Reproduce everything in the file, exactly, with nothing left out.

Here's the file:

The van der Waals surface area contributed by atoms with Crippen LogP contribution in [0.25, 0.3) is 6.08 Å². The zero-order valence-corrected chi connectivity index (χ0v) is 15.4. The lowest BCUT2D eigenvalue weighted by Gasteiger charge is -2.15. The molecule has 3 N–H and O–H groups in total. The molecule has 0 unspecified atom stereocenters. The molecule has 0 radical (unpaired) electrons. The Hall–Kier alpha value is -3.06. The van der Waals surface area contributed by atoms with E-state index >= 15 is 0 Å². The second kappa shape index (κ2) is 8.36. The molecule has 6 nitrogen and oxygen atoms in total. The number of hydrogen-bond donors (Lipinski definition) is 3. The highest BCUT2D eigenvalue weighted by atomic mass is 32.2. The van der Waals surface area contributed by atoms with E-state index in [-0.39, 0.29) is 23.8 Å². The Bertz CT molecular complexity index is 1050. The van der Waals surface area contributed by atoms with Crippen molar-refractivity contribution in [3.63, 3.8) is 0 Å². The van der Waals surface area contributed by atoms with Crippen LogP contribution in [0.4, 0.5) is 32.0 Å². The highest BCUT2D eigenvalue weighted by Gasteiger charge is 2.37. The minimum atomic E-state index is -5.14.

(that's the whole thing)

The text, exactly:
The van der Waals surface area contributed by atoms with Crippen LogP contribution in [0.25, 0.3) is 6.08 Å². The zero-order valence-corrected chi connectivity index (χ0v) is 15.4. The lowest BCUT2D eigenvalue weighted by Gasteiger charge is -2.15. The molecule has 3 N–H and O–H groups in total. The molecule has 0 unspecified atom stereocenters. The molecule has 0 radical (unpaired) electrons. The Hall–Kier alpha value is -3.06. The van der Waals surface area contributed by atoms with E-state index >= 15 is 0 Å². The second kappa shape index (κ2) is 8.36. The molecule has 6 nitrogen and oxygen atoms in total. The number of hydrogen-bond donors (Lipinski definition) is 3. The highest BCUT2D eigenvalue weighted by atomic mass is 32.2. The van der Waals surface area contributed by atoms with E-state index in [-0.39, 0.29) is 23.8 Å². The Bertz CT molecular complexity index is 1050. The van der Waals surface area contributed by atoms with Crippen molar-refractivity contribution in [3.63, 3.8) is 0 Å². The van der Waals surface area contributed by atoms with Crippen LogP contribution in [0.4, 0.5) is 32.0 Å². The highest BCUT2D eigenvalue weighted by Gasteiger charge is 2.37. The minimum atomic E-state index is -5.14.